For Jacqueline Barleycorn, embracing the usual pastimes of retirement wasn’t something she wanted to confine herself to. Instead, she embarked on a new business venture, navigating the world of healthy breakfast options with the birth of The Great British Porridge Company.

“You could say I was typical of a lot of people. The children were growing up I was getting to a stage where I needed to get my teeth stuck into something new,” says Jacqueline.

“Having been a mother to the children for several years, when my husband retired we decided to go and do all the things you’re meant to do at this stage of your life; go backpacking around India; take up golf; start gardening. But none of this interested me.”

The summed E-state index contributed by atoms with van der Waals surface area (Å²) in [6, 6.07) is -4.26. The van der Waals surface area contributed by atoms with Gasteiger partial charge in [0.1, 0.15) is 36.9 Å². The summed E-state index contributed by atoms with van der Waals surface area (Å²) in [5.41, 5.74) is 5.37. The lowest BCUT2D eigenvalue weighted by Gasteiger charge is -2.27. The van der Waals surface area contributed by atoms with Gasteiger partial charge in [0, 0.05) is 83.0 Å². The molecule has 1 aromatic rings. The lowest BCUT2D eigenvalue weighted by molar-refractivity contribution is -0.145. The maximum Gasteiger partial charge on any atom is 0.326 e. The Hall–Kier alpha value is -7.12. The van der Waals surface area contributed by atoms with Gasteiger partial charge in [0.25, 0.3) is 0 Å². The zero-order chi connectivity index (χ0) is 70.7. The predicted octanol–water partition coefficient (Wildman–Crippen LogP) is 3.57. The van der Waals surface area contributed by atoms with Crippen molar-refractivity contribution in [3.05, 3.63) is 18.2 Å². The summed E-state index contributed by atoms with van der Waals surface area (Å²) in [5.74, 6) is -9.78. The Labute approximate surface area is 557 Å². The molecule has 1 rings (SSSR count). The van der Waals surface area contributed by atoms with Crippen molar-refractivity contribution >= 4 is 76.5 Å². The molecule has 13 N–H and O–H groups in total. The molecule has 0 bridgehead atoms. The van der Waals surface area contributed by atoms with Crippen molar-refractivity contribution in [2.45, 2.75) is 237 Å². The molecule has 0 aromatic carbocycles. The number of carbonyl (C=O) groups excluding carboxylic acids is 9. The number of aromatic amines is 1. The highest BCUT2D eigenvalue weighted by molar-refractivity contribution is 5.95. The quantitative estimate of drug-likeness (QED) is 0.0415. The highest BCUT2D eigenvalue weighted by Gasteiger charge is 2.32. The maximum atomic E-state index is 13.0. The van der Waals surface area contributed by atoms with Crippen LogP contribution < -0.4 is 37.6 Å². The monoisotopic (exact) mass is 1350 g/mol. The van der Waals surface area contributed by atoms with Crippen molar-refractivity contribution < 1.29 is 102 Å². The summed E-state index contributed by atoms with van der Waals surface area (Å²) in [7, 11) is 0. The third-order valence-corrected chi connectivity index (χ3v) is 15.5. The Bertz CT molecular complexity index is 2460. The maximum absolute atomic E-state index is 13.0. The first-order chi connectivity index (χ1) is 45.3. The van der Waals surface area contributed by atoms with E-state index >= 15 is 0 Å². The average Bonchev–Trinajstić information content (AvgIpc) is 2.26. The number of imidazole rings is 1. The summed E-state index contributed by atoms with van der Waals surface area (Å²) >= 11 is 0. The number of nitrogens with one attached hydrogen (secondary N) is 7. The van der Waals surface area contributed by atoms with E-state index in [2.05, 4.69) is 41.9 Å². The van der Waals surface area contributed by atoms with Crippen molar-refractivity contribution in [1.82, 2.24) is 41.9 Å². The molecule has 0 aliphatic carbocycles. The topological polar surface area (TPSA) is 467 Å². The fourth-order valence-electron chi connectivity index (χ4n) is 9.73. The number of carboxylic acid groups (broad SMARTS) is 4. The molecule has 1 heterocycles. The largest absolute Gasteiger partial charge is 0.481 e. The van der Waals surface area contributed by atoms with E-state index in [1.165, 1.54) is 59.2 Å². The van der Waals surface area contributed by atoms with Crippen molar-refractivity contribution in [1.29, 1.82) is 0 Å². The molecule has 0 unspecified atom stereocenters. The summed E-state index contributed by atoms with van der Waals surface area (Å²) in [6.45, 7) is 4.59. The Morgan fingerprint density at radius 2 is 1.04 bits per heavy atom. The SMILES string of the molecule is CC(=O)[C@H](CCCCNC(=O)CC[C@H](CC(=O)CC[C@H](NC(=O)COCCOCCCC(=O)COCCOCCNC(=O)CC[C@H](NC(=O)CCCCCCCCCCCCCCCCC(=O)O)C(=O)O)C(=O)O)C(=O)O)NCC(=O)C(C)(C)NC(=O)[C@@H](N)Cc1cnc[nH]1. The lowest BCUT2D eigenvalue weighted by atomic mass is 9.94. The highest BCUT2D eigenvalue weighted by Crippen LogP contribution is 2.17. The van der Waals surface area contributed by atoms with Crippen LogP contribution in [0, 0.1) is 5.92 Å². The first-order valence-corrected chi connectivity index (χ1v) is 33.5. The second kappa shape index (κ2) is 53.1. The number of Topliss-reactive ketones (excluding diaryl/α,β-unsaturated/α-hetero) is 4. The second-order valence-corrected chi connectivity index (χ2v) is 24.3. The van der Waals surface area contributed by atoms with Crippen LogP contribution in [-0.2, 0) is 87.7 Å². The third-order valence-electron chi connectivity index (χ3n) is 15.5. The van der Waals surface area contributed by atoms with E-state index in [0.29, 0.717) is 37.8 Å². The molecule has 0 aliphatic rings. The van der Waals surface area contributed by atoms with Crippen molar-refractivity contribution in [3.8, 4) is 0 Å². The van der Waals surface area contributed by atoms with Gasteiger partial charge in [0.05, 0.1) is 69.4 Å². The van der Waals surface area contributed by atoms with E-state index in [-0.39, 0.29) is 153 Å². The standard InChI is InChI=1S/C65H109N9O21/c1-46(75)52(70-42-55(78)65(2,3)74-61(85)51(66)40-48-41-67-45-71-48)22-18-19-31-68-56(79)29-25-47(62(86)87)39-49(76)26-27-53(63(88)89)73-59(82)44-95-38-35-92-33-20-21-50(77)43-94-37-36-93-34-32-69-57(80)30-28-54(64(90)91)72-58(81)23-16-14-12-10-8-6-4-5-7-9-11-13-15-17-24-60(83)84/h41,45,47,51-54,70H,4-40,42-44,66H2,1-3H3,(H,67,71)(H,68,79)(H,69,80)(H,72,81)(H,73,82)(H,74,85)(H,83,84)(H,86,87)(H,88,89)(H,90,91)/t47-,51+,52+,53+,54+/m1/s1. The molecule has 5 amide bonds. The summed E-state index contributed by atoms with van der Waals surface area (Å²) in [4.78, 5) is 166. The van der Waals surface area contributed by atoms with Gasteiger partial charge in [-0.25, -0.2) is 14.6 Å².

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Instead, Jacqueline explains she got more interested in the health food sector and started to teach people how to make healthy meals.

“It was by doing this that I started to mix with others who had started their own businesses and taken products to market, which inspired me to think that maybe one day I could do something similar.”

Light bulb moment

Seeing the personal benefits of healthy eating, Jacqueline was always encouraging her family to eat well, but none of them would ever eat porridge unless it was laden with sugar-filled toppings.

“Being a problem solver, this was something I wanted to sort out. Having looked around I realised that a lot of instant porridge products on the market were full of sugar and so I made the natural progression of starting to experiment with making my own.